What if you want to build the list of files explicitly? This is useful if you want to collect files from non-standard attributes, or if you create files within your rule. ctx.runfiles accepts a files argument, which is a simple list of files. You can access runfiles from your dependencies with an expression like dep[DefaultInfo].data_runfiles, where dep is a Target. You can combine runfiles objects using runfiles.merge, which returns a new runfiles object. So we could have implemented go_library like this:

# Gather runfiles.
runfiles = ctx.runfiles(files = ctx.files.data)
for dep in ctx.attr.deps:
    runfiles = runfiles.merge(dep[DefaultInfo].data_runfiles)

# Return the output file and metadata about the library.
return [
        files = depset([archive]),
        runfiles = runfiles,

NOTE: When you have an attribute that is a label or label_list, you can access a list of all the files from all the labels using ctx.files (for example: ctx.files.data). This is almost always more convenient than going through ctx.attr (which gives you a Target or a list of Targets), since each target may have multiple files. If your label has allow_single_file = True set, you can also access the file through ctx.file. And if executable = True, you can access it through ctx.executable.

Testing data and runfiles

We test our new support for runfiles with a simple binary that depends on a library. Both binary and library have data files, and the test verifies they are present.

    name = "data_test",
    srcs = ["data_test.sh"],
    args = ["$(location :list_data_bin)"],
    data = [":list_data_bin"],

    name = "list_data_bin",
    srcs = ["list_data_bin.go"],
    deps = [":list_data_lib"],
    data = ["foo.txt"],

    name = "list_data_lib",
    srcs = ["list_data_lib.go"],
    data = ["bar.txt"],
    importpath = "rules_go_simple/tests/list_data_lib"

You can run this test with bazel test //tests/....

Accessing runfiles, cross-platform

You should use a library to find and open runfiles, especially in tests. When Bazel executes a binary on Unix platforms, it creates a tree of symbolic links to the binary's runfiles. If your code only ever runs on Unix platforms, you can open a runfile by opening its relative path within the workspace.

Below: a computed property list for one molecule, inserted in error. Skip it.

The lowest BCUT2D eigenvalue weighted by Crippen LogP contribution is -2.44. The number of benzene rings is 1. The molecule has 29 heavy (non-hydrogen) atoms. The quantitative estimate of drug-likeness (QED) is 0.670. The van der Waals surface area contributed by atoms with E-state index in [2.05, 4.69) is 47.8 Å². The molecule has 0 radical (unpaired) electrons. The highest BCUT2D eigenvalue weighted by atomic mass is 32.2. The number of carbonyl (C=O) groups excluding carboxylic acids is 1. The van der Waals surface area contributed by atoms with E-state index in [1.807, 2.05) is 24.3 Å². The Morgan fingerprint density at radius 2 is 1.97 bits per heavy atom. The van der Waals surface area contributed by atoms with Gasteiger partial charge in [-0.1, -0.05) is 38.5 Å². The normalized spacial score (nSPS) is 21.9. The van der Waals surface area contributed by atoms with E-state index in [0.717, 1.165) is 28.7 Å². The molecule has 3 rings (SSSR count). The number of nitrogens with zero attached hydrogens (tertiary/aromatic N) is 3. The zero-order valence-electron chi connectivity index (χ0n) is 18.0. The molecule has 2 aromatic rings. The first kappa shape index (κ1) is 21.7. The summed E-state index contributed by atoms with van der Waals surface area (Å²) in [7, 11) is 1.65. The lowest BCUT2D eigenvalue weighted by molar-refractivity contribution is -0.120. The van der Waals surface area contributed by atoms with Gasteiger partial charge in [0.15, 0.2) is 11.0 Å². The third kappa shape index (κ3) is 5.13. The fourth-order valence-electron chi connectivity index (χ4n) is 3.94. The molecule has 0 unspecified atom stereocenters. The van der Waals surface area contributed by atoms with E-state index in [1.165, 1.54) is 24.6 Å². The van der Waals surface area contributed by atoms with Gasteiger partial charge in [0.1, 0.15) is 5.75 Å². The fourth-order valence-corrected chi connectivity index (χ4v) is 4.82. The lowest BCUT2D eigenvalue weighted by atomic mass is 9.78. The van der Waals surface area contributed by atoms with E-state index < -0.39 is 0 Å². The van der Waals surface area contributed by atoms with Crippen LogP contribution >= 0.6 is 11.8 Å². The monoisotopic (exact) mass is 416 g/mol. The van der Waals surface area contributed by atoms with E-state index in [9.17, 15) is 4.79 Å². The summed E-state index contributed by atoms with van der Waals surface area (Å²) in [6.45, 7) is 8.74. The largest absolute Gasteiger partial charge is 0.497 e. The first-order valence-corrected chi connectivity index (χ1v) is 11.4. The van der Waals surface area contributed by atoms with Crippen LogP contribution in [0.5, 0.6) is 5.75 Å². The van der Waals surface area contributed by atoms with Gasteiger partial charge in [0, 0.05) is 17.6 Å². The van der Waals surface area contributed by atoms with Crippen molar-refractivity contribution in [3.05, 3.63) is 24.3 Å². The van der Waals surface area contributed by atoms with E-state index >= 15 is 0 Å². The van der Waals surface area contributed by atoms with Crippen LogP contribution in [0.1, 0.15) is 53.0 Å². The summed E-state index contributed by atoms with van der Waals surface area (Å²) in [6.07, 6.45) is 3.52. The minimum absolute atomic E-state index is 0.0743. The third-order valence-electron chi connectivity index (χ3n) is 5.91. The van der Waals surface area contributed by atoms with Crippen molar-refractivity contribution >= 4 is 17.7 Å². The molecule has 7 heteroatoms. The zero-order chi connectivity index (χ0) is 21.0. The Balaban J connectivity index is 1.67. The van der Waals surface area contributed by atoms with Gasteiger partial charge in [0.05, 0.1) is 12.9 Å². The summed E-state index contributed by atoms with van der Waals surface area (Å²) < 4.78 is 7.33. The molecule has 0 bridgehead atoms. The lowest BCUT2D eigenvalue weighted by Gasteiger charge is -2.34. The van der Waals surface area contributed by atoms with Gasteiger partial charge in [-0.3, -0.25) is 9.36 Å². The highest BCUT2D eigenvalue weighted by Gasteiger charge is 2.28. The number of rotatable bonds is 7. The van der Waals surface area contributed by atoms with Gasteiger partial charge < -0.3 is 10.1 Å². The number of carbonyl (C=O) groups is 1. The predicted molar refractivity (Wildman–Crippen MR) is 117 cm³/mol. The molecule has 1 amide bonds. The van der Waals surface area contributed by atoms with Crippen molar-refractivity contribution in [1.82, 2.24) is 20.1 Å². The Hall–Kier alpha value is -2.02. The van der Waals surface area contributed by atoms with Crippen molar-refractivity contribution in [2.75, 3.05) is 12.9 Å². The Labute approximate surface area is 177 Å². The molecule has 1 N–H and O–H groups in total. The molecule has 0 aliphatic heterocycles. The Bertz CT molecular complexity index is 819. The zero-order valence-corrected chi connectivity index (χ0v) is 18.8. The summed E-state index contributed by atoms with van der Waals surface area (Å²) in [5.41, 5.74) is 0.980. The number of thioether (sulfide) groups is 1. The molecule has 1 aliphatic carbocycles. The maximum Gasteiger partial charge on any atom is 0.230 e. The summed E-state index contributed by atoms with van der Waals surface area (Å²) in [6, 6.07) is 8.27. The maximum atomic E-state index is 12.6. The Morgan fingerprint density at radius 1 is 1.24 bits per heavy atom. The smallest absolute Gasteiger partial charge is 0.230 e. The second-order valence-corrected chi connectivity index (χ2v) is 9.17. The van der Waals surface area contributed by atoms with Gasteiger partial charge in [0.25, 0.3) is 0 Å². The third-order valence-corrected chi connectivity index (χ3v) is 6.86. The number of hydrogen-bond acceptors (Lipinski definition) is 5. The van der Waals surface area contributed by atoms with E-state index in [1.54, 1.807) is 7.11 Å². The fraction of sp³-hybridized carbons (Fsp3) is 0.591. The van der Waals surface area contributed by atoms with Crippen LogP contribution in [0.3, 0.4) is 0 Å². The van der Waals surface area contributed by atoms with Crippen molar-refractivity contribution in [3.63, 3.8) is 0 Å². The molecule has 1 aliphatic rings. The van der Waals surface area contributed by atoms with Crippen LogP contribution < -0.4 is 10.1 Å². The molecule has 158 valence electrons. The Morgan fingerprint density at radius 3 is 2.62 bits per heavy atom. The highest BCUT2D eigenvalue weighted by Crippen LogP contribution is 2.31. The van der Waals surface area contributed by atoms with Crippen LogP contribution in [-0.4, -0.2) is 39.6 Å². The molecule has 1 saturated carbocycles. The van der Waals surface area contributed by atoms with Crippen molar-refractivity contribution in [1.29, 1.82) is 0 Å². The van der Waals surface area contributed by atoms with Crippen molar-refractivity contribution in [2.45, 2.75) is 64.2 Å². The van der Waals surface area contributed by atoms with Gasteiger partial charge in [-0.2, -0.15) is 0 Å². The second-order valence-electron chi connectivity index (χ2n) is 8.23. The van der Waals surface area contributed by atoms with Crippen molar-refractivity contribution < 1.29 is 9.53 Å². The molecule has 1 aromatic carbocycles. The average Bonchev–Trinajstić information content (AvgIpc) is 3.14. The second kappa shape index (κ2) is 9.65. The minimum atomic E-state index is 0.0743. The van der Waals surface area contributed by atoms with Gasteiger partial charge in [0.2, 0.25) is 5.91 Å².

This is not generally safe because Bazel handles runfiles differently on Windows. In versions of Windows before about 2019, Windows required you to be an administrator to create symbolic links. Even now in consumer versions of Windows, you need to enable "Developer Mode" to create symbolic links, which requries administrator access. Creating a symbolic link on Windows is also surprisingly slow. To avoid these problems, Bazel uses another strategy: it creates a manifest file that maps logical runfile paths to absolute paths paths for the real files in Bazel's cache. The manifest is pointed to by the RUNFILES_MANIFEST_FILE environment variable, which is set for tests. Nothing points to the manifest file for binaries run with bazel run, but you should find a file named MANIFEST in the initial working directory of the binary. (Incidentally, you can override this and force symbolic links with the Bazel flag --enable_runfiles).

It is best to use a library if one is available for your language, rather than parsing the manifest file on your own. Bazel's runfile semantics change over time, as they are changing now with bzlmod, and using a library will keep your code working. Most languages provide such a library:

You can learn more watching Runfiles and where to find them, Fabian Meumertzheim's excellent talk from BazelCon 2022.